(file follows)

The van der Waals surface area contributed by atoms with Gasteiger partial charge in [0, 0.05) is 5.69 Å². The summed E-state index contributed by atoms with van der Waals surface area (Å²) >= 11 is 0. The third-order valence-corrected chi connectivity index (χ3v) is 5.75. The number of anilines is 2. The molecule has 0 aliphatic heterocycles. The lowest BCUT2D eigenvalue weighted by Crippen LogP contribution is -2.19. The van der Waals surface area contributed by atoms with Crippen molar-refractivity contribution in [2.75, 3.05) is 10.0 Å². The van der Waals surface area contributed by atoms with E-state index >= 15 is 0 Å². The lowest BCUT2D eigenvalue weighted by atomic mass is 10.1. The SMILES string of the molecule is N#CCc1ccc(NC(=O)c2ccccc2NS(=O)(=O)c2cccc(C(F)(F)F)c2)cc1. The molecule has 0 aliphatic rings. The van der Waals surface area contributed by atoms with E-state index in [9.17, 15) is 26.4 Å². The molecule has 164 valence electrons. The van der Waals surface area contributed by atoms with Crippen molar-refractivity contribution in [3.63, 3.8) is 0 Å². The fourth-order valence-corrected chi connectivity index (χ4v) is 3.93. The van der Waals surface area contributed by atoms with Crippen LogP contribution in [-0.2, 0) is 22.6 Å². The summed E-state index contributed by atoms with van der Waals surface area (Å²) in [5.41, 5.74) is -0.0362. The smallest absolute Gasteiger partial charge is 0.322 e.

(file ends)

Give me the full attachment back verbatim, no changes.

The van der Waals surface area contributed by atoms with Gasteiger partial charge in [0, 0.05) is 5.69 Å². The summed E-state index contributed by atoms with van der Waals surface area (Å²) >= 11 is 0. The third-order valence-corrected chi connectivity index (χ3v) is 5.75. The number of anilines is 2. The molecule has 0 aliphatic heterocycles. The lowest BCUT2D eigenvalue weighted by Crippen LogP contribution is -2.19. The van der Waals surface area contributed by atoms with Crippen molar-refractivity contribution in [2.75, 3.05) is 10.0 Å². The van der Waals surface area contributed by atoms with E-state index >= 15 is 0 Å². The lowest BCUT2D eigenvalue weighted by atomic mass is 10.1. The SMILES string of the molecule is N#CCc1ccc(NC(=O)c2ccccc2NS(=O)(=O)c2cccc(C(F)(F)F)c2)cc1. The molecule has 0 aliphatic rings. The van der Waals surface area contributed by atoms with E-state index in [9.17, 15) is 26.4 Å². The molecule has 164 valence electrons. The van der Waals surface area contributed by atoms with Crippen molar-refractivity contribution in [3.63, 3.8) is 0 Å². The fourth-order valence-corrected chi connectivity index (χ4v) is 3.93. The van der Waals surface area contributed by atoms with Crippen LogP contribution in [-0.2, 0) is 22.6 Å². The summed E-state index contributed by atoms with van der Waals surface area (Å²) in [5.41, 5.74) is -0.0362. The smallest absolute Gasteiger partial charge is 0.322 e.